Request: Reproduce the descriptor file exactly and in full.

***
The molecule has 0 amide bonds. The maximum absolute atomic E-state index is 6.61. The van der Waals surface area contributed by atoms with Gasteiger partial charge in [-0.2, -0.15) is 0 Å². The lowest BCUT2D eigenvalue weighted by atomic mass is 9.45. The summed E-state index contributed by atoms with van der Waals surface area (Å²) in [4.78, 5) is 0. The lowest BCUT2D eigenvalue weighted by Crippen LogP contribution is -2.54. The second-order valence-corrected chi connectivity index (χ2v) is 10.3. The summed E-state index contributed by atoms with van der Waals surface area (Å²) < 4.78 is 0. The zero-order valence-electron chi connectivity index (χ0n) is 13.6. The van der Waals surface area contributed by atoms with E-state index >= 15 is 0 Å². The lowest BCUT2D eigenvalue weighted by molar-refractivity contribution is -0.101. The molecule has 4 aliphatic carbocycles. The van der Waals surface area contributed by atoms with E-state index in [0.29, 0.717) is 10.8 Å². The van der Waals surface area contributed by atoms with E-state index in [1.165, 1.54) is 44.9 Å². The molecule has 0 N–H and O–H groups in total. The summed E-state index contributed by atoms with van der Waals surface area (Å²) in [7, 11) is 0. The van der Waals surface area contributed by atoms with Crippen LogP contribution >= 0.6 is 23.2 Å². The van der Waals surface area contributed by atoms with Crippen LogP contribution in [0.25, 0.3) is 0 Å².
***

The molecule has 0 amide bonds. The maximum absolute atomic E-state index is 6.61. The van der Waals surface area contributed by atoms with Gasteiger partial charge in [-0.2, -0.15) is 0 Å². The lowest BCUT2D eigenvalue weighted by atomic mass is 9.45. The summed E-state index contributed by atoms with van der Waals surface area (Å²) in [4.78, 5) is 0. The lowest BCUT2D eigenvalue weighted by Crippen LogP contribution is -2.54. The second-order valence-corrected chi connectivity index (χ2v) is 10.3. The summed E-state index contributed by atoms with van der Waals surface area (Å²) < 4.78 is 0. The zero-order valence-electron chi connectivity index (χ0n) is 13.6. The van der Waals surface area contributed by atoms with E-state index >= 15 is 0 Å². The lowest BCUT2D eigenvalue weighted by molar-refractivity contribution is -0.101. The molecule has 4 aliphatic carbocycles. The van der Waals surface area contributed by atoms with E-state index in [0.29, 0.717) is 10.8 Å². The van der Waals surface area contributed by atoms with E-state index in [1.165, 1.54) is 44.9 Å². The molecule has 0 N–H and O–H groups in total. The summed E-state index contributed by atoms with van der Waals surface area (Å²) in [7, 11) is 0. The van der Waals surface area contributed by atoms with Crippen LogP contribution >= 0.6 is 23.2 Å². The van der Waals surface area contributed by atoms with Crippen LogP contribution in [0.25, 0.3) is 0 Å².